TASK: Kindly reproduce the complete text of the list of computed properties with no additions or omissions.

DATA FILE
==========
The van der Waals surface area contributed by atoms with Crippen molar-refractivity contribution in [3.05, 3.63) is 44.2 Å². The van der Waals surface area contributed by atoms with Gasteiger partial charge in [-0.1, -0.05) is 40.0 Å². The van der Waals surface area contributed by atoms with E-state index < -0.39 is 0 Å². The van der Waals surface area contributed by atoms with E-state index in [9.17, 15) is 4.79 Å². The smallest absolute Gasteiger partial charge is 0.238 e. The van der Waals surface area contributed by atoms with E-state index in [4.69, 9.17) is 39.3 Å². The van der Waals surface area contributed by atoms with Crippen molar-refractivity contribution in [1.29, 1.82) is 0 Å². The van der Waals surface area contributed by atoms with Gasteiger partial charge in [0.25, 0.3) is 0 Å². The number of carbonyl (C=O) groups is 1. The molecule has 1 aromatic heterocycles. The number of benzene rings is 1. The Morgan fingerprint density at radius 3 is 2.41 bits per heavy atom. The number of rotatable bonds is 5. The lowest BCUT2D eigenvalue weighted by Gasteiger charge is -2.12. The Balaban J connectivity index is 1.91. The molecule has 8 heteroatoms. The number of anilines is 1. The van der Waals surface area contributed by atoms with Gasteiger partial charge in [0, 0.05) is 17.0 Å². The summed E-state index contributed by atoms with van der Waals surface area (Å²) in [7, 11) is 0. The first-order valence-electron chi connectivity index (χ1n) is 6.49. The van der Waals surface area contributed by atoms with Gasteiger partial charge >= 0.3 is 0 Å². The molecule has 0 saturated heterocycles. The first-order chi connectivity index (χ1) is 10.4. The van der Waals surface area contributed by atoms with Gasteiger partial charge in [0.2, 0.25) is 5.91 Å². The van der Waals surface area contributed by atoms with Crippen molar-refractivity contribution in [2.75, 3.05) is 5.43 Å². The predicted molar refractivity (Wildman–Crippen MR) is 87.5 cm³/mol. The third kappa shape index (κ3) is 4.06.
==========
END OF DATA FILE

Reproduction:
The van der Waals surface area contributed by atoms with Crippen molar-refractivity contribution in [3.05, 3.63) is 44.2 Å². The van der Waals surface area contributed by atoms with Gasteiger partial charge in [-0.1, -0.05) is 40.0 Å². The van der Waals surface area contributed by atoms with E-state index < -0.39 is 0 Å². The van der Waals surface area contributed by atoms with E-state index in [9.17, 15) is 4.79 Å². The smallest absolute Gasteiger partial charge is 0.238 e. The van der Waals surface area contributed by atoms with E-state index in [4.69, 9.17) is 39.3 Å². The van der Waals surface area contributed by atoms with Crippen molar-refractivity contribution in [1.29, 1.82) is 0 Å². The van der Waals surface area contributed by atoms with Gasteiger partial charge in [0.25, 0.3) is 0 Å². The number of carbonyl (C=O) groups is 1. The molecule has 1 aromatic heterocycles. The number of benzene rings is 1. The Morgan fingerprint density at radius 3 is 2.41 bits per heavy atom. The number of rotatable bonds is 5. The lowest BCUT2D eigenvalue weighted by Gasteiger charge is -2.12. The Balaban J connectivity index is 1.91. The molecule has 8 heteroatoms. The number of anilines is 1. The van der Waals surface area contributed by atoms with Gasteiger partial charge in [0, 0.05) is 17.0 Å². The summed E-state index contributed by atoms with van der Waals surface area (Å²) in [7, 11) is 0. The first-order valence-electron chi connectivity index (χ1n) is 6.49. The van der Waals surface area contributed by atoms with Gasteiger partial charge >= 0.3 is 0 Å². The molecule has 0 saturated heterocycles. The first-order chi connectivity index (χ1) is 10.4. The van der Waals surface area contributed by atoms with Gasteiger partial charge in [0.2, 0.25) is 5.91 Å². The van der Waals surface area contributed by atoms with Crippen molar-refractivity contribution in [2.75, 3.05) is 5.43 Å². The predicted molar refractivity (Wildman–Crippen MR) is 87.5 cm³/mol. The third kappa shape index (κ3) is 4.06.